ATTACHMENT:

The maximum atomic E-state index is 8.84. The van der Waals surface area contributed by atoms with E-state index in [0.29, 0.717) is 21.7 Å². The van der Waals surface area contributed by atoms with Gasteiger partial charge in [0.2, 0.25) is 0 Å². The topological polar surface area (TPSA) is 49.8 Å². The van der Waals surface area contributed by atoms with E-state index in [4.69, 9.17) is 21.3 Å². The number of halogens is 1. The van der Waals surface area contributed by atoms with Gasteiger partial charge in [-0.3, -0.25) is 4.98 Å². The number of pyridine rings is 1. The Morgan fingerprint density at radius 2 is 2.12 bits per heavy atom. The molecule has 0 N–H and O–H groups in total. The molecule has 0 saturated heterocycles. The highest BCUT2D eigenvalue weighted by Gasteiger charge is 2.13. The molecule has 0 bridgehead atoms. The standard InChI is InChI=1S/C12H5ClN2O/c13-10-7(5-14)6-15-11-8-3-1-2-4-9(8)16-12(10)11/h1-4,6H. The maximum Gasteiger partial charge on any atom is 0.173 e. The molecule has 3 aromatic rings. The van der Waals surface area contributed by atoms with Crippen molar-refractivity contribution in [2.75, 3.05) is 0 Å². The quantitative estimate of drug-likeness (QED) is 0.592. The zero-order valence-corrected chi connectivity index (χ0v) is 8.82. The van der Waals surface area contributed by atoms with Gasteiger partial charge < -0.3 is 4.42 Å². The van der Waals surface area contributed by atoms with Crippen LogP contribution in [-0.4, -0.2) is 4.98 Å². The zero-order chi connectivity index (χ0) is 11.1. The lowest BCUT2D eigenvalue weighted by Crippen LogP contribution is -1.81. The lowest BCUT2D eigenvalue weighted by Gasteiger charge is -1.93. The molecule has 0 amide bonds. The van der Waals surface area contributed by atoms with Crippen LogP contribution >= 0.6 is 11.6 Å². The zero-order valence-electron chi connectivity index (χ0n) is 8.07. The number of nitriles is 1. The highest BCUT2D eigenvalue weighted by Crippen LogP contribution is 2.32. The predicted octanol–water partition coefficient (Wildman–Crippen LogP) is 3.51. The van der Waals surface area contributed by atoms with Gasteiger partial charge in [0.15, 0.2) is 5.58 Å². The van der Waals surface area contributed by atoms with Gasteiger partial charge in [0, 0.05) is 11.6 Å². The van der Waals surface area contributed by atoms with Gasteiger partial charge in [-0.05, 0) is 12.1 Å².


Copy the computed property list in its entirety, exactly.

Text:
The maximum atomic E-state index is 8.84. The van der Waals surface area contributed by atoms with E-state index in [0.29, 0.717) is 21.7 Å². The van der Waals surface area contributed by atoms with Gasteiger partial charge in [0.2, 0.25) is 0 Å². The topological polar surface area (TPSA) is 49.8 Å². The van der Waals surface area contributed by atoms with E-state index in [4.69, 9.17) is 21.3 Å². The number of halogens is 1. The van der Waals surface area contributed by atoms with Gasteiger partial charge in [-0.3, -0.25) is 4.98 Å². The number of pyridine rings is 1. The Morgan fingerprint density at radius 2 is 2.12 bits per heavy atom. The molecule has 0 N–H and O–H groups in total. The molecule has 0 saturated heterocycles. The highest BCUT2D eigenvalue weighted by Gasteiger charge is 2.13. The molecule has 0 bridgehead atoms. The standard InChI is InChI=1S/C12H5ClN2O/c13-10-7(5-14)6-15-11-8-3-1-2-4-9(8)16-12(10)11/h1-4,6H. The maximum Gasteiger partial charge on any atom is 0.173 e. The molecule has 3 aromatic rings. The van der Waals surface area contributed by atoms with Crippen molar-refractivity contribution in [2.75, 3.05) is 0 Å². The quantitative estimate of drug-likeness (QED) is 0.592. The zero-order valence-corrected chi connectivity index (χ0v) is 8.82. The van der Waals surface area contributed by atoms with Gasteiger partial charge < -0.3 is 4.42 Å². The van der Waals surface area contributed by atoms with Crippen LogP contribution in [-0.4, -0.2) is 4.98 Å². The zero-order chi connectivity index (χ0) is 11.1. The lowest BCUT2D eigenvalue weighted by Crippen LogP contribution is -1.81. The lowest BCUT2D eigenvalue weighted by Gasteiger charge is -1.93. The molecule has 0 amide bonds. The van der Waals surface area contributed by atoms with Crippen LogP contribution >= 0.6 is 11.6 Å². The zero-order valence-electron chi connectivity index (χ0n) is 8.07. The number of nitriles is 1. The highest BCUT2D eigenvalue weighted by Crippen LogP contribution is 2.32. The predicted octanol–water partition coefficient (Wildman–Crippen LogP) is 3.51. The van der Waals surface area contributed by atoms with Gasteiger partial charge in [0.15, 0.2) is 5.58 Å². The van der Waals surface area contributed by atoms with Gasteiger partial charge in [0, 0.05) is 11.6 Å². The van der Waals surface area contributed by atoms with Gasteiger partial charge in [-0.05, 0) is 12.1 Å².